If you know a bit of English history, you know Edward II. He was the king who was killed by a red-hot poker being shoved up his behind. (Note: that almost certainly didn’t happen.) He was a tyrant, he abused his power and was ultimately punished for it when his wife returned from the continent with an army of mercenaries. His regime fell like a house of cards: most of the country’s sheriffs refused to raise troops in his name. He fled to the Welsh Marches, the lands of his hated ally, Hugh Despenser, and was captured weeks later.
History hasn’t been kind to Edward.
But in my view, he’s one of the most fascinating monarchs in English history. We know more about his personality than many other medieval kings: we know, for instance, that he seems to have disliked being king. He loved the common people more than the barons: he would frequently go rowing in the Thames with the common men, swimming and working alongside them. He’d have long conversations with fishermen and builders, and would go out of his way to oversee construction personally so he could be involved. There’s one account of him working alongside other labourers, in the heat of a particularly brutal summer, helping to dig a ditch – and even going to fetch water for the other men.
By all accounts, he was a fine specimen – tall, handsome and muscular, people were excited at the start of his reign because he looked the very portrait of a king. He was also good at public speaking, when he put his mind to it, able to sway parliament to his will and speak passionately.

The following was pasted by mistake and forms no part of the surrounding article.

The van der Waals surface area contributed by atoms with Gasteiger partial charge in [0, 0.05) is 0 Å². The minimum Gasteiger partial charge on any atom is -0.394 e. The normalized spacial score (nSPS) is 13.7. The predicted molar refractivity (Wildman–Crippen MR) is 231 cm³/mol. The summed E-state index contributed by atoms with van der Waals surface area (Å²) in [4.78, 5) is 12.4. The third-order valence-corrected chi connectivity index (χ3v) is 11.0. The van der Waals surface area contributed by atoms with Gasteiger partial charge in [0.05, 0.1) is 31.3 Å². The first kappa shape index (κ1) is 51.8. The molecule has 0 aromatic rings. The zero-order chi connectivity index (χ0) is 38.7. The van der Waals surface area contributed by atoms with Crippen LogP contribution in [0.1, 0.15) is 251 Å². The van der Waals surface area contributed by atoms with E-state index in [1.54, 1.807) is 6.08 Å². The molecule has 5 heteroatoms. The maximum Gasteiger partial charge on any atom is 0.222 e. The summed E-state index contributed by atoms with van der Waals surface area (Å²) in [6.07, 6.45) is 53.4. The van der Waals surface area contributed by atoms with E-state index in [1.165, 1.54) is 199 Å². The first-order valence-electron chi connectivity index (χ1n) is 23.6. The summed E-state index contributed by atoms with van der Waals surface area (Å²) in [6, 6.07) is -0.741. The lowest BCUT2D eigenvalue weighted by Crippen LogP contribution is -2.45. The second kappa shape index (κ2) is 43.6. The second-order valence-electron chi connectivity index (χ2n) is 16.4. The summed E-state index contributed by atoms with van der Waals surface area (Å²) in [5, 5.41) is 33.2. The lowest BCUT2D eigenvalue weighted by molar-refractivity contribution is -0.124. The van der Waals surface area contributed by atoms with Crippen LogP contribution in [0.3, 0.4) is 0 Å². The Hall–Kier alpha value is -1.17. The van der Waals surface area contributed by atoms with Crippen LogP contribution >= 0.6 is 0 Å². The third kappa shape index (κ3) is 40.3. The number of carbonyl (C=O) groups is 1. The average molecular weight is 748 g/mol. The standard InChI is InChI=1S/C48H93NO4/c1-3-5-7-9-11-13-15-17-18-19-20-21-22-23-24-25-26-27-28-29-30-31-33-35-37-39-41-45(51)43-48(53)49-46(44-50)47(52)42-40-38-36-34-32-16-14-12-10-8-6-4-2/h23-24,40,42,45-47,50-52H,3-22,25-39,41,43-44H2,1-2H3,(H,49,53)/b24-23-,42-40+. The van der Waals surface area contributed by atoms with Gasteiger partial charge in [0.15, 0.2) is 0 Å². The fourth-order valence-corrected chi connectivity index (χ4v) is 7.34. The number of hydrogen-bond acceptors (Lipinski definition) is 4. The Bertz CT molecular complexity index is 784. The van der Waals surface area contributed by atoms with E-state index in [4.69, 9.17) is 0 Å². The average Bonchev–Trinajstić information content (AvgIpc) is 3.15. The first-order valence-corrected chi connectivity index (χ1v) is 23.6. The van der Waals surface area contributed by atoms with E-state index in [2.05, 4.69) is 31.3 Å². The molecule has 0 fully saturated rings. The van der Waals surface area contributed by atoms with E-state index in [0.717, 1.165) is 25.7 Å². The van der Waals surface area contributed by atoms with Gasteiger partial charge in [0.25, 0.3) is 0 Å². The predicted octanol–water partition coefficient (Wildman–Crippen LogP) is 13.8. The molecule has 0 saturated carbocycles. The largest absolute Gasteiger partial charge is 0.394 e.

And in the summer of 1313, he saved his wife Isabella from a burning pavillion. You can find the full story here (and this blog is wonderful for all things Edward II).
They were in France, June 1313, visiting the king – who was Isabella’s father. The trip lasted twenty days, and by accounts from the time, it was very indulgent – with the king paying for naked dancers, musical performers and lavish amounts of food and drink. One night, Isabella and Edward were sleeping in a silk pavillion when it caught fire.
Isabella tried to save some of her belongings, suffering severe burns in the process. The king – fully naked, according to an eyewitness – scooped her up and carried her outside, before going back to rescue others (presumably their royal retinue). She was still being treated for burns months later, but she’d survived.
And the chronicler who tells us about it, Geoffrey of Paris, was very impressed by the king’s bravery, saying he acted out of love.
There’s no disputing it, Edward was a terrible king. But he had his moments.
3 thoughts on “When Edward II Saved His Wife From A Burning Tent”
Just like great (bad characters)! My “villain” goes and does something nice just before his nastiest trick. I’m still pondering whether it works, but I think it does. People are rarely black or white.
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I would say it works, almost definitely. I love villains like that because theyre so spine-tingly real. Like how Joffrey could be so charming to Sansa in Game of Thrones… and then, well…
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